there is no problem; the content of the bvar element
is a single ci,
whose content is just a simple character string. There is little doubt that
ci in the body of the apply element
that have the same name after whitespace normalizations is bound by the
<apply> <int/> <bvar><ci>x</ci></bvar> <interval><cn>0</cn><cn>1</cn></interval> <apply> </plus> <apply><power/><ci>x</ci><cn>2</cn></apply> <apply><times/><cn>2</cn><ci>x</ci></apply> <cn>5</cn> </apply> </apply>
However, the Recommendation does allow arbitrary Presentation MathML inside a
element and this feature is often used for variables with
sub/superscripts, or variables in different font families. In these cases,
it becomes less clear which variables are bound by the
bvar declaration. For example a simple color change might be used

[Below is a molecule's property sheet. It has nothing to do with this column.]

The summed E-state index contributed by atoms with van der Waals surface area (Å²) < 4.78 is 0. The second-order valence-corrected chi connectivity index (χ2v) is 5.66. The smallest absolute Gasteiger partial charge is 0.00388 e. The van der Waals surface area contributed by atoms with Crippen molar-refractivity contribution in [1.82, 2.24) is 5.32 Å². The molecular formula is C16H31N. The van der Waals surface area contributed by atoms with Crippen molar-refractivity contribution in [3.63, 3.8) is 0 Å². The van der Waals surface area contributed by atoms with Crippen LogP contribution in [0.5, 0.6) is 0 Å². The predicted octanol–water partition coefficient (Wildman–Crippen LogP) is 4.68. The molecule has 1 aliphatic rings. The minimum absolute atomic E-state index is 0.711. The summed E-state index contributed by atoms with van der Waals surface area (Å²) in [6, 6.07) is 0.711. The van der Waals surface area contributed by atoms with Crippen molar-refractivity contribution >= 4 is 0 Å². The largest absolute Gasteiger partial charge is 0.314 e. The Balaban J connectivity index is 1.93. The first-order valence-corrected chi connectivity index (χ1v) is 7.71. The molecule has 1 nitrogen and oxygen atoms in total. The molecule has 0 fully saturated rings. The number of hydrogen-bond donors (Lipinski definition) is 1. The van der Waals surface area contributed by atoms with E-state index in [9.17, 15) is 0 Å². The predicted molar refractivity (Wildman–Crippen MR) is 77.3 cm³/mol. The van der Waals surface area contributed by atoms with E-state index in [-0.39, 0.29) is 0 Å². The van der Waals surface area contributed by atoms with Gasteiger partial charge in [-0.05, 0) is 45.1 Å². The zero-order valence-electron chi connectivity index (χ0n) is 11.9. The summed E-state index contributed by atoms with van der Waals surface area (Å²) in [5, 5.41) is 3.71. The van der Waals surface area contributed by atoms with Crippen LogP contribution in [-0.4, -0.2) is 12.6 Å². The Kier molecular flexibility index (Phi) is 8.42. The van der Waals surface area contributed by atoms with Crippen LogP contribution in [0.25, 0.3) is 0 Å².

to draw attention to one of the instances of a bound variable as in the
following variant of the the above example.
<apply> <int/> <bvar> <ci> <mstyle color="red"> <msub><mi>x</mi><mn>2</mn></msub> </mstyle> </ci> </bvar> <interval><cn>0</cn><cn>1</cn></interval> <apply> </plus> <apply><power/><ci><msub><mi>x</mi><mn>2</mn></msub></ci><cn>2</cn></apply> <apply><times/><cn>2</cn><ci><msub><mi>x</mi><mn>2</mn></msub></ci></apply> <cn>5</cn> </apply> </apply>
The goal is to clarify how to use presentational information on bound variables without losing track of their essential role as bound variables.
The problem of handling bound variables has been studied extensively in logic and the foundations of mathematics in the last one hundred years. In fact the handling of bound variables was the main contribution of Frege's treatment of first-order logic that is the basis for the set-theoretic foundation of mathematics. This section defines the terminology that will be used in the rest of this document.